Boston Globe will consider people's requests to have articles about them anonymized

Devin Coldewey
·4 min read

The Boston Globe is starting a new program by which people who feel an article at the newspaper is harmful to their reputation can ask that it be updated or anonymized. It's reminiscent of the EU's "right to be forgotten," though potentially less controversial, since it concerns only one editorial outlet and not a content-agnostic search engine.

The "Fresh Start" initiative isn't for removing bad restaurant reviews or coverage of serious crimes, but rather for more commonplace crime desk reporting: a hundred words saying so-and-so was arrested for disorderly conduct and resisting arrest, perhaps with a mugshot.

Such stories do serve a purpose, of course, in informing readers of crime in their area. But as the Globe's editor, Brian McGrory points out:

It was never our intent to have a short and relatively inconsequential Globe story affect the futures of the ordinary people who might be the subjects. Our sense, given the criminal justice system, is that this has had a disproportionate impact on people of color. The idea behind the program is to start addressing it.

Evidence of bias in policing, which is turned into inherited bias in reporting, is a serious problem and one the country has been grappling with for decades. But it is exacerbated by the nature of the digital record.

An employer looking at an application has only to search for the name or a few other details to find any standout information, such as a crime sheet entry with a mugshot. And while outlets often cover low-level arrests, they rarely cover low-level acquittals or dropped charges. No one clicks on those, after all. So for many the result is incomplete and therefore potentially damaging information.

The attempt in Europe to fix this at the search engine level has been met with opposition and difficulty, since search engines are not in charge of the information they index and felt they should not be put in the position of deciding what should or shouldn't be removed. Furthermore the task may be complex, as a single article may be replicated or referenced dozens or thousands of times, or backed up on a site like the Internet Archive. What then?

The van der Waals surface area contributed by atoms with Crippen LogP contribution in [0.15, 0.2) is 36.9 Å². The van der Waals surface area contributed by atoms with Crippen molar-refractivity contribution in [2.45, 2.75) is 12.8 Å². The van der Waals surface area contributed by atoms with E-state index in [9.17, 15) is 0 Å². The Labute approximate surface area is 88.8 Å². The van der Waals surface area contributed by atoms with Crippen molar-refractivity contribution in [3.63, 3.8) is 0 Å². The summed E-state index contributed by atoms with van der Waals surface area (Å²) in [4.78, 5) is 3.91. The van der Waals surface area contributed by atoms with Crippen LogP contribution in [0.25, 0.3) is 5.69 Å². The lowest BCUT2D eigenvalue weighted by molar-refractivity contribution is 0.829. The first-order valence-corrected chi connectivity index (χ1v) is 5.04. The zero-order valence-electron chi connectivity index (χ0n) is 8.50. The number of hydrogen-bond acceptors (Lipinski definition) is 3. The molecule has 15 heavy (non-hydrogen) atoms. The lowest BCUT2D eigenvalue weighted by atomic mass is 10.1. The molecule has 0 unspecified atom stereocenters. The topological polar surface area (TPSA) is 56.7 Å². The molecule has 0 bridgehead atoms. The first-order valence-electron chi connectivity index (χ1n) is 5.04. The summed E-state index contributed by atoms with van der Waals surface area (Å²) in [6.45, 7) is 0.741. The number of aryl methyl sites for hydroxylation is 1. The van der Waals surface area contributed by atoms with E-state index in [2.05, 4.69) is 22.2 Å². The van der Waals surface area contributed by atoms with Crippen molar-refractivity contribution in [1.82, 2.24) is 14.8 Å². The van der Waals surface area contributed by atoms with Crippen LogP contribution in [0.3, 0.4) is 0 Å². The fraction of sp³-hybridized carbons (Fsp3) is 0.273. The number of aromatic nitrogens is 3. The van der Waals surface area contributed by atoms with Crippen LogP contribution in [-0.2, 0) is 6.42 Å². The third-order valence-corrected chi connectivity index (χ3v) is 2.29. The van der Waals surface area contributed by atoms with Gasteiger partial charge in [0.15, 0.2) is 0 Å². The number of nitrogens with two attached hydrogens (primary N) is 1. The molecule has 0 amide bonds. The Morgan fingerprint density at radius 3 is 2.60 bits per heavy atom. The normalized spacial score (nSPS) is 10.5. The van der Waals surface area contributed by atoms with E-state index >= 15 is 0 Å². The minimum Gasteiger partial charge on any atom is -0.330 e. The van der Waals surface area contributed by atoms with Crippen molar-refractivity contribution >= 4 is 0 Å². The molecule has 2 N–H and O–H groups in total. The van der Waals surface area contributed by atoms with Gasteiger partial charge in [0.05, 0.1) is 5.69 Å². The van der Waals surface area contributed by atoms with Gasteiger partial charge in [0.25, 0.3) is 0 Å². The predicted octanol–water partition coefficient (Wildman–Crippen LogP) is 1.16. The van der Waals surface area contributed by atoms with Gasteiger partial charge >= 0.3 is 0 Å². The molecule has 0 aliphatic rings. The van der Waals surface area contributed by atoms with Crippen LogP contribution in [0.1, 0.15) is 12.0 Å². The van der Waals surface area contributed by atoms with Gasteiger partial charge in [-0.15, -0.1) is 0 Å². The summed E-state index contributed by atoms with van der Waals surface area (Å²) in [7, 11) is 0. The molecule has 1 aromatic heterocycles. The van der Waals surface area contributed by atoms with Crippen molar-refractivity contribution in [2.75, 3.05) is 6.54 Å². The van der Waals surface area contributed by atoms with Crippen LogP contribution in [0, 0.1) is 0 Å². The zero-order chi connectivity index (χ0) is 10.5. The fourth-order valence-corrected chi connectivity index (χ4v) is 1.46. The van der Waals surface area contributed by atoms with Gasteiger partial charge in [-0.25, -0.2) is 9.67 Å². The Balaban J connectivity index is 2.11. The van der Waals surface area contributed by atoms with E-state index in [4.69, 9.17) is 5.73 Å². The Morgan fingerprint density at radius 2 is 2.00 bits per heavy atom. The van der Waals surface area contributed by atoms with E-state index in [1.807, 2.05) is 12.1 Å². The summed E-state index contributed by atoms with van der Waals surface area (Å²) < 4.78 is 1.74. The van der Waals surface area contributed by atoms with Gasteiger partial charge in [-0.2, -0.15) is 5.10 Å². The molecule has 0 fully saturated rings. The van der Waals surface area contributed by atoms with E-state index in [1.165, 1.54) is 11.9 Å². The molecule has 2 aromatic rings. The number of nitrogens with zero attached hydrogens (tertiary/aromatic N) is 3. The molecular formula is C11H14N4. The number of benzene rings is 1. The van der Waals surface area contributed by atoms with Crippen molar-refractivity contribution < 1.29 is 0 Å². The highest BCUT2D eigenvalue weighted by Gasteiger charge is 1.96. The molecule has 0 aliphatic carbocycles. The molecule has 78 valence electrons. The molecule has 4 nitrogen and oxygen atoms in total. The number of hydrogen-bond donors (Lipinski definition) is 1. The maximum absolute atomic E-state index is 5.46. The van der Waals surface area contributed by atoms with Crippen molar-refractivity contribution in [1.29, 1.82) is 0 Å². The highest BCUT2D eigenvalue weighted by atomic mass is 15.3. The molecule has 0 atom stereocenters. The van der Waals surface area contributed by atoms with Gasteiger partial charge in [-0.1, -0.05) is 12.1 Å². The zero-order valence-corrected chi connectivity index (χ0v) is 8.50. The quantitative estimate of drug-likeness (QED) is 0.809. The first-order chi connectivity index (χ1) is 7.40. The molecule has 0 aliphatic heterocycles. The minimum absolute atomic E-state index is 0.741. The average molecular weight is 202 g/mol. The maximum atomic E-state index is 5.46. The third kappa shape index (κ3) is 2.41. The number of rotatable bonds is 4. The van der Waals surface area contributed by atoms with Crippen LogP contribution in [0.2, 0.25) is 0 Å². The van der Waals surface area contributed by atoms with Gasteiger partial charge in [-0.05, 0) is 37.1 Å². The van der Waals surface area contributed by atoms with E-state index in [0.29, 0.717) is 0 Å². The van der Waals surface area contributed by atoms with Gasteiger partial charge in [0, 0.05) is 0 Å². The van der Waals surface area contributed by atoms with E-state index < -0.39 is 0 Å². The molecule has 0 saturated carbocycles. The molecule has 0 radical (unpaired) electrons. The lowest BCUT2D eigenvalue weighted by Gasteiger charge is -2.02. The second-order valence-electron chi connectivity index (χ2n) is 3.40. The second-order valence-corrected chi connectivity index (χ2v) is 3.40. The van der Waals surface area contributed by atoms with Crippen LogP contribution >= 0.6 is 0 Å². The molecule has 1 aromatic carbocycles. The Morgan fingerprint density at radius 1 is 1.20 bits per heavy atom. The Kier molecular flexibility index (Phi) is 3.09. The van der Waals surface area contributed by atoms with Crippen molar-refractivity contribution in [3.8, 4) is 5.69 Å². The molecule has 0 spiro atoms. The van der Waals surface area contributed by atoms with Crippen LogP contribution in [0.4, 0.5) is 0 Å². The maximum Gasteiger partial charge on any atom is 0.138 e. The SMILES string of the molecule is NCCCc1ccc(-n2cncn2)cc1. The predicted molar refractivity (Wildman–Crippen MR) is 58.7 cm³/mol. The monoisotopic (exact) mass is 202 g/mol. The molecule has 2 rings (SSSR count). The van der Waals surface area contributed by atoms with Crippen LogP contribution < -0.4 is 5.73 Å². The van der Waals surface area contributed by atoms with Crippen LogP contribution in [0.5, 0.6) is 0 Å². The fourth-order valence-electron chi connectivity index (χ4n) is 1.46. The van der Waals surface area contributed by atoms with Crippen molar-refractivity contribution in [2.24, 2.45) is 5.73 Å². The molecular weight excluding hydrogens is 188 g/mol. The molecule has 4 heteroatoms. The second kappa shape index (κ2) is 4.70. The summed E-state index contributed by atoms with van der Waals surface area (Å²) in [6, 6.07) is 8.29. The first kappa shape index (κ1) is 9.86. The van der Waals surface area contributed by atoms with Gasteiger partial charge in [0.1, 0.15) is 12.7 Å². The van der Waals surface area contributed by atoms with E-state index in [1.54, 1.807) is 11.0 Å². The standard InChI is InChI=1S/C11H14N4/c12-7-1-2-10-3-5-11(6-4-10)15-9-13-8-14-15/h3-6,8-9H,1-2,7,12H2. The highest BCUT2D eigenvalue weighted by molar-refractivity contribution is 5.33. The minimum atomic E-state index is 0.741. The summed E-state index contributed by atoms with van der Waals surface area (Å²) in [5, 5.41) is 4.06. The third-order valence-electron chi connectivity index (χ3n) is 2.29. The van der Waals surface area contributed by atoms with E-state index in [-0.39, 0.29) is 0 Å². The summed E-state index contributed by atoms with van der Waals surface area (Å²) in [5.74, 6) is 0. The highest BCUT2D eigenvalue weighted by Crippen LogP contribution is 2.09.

At the same time, it's certainly less of a threat to free speech to ask a search engine to limit discoverability than to ask a publication to remove or change its content. The debate is ongoing.

The Globe's approach is nowhere near as comprehensive as making Google "forget" a person's record, but it is considerably simpler and less open to opposition. The paper exerts editorial control over itself, of course, and the question is not one of putting a piece of information down the memory hole, but revisiting whether it was newsworthy to begin with.

"It’s changing how we look at our coverage," said managing editor for digital Jason Tuohey in the Globe announcement of its new endeavor. "If we change a story like this with the Fresh Start committee, why would we assign one like it next week?"

The newspaper has established a 10-person committee to examine petitions from people asking to have articles updated — never removed, it's important to add. While an earlier effort like this at the Cleveland Plain Dealer required people to show a court record expungement order, there is no legal bar to meet here.

The team admits off the bat that this will be complicated. Automated or fraudulent requests will surely pour in, public figures will take a shot, there will be conflicting opinions on what evidence, if any, is required to confirm an event or identity, and so on. And at the end, all that will be accomplished is one article, perhaps even just one line, will be altered — long after it has been replicated across the web and archival infrastructure. But it's a start.

One paper doing this may not have a large effect, but if the program is successful other outlets may take notice. And as Tuohey noted, the wisdom of publishing the information in the first place starts to look shaky when one learns how ramshackle the justice system really is. Perhaps it's only fair that people have a shot at applying that newfound skepticism to events of years past.

Anyone who thinks they could benefit from Fresh Start can apply here.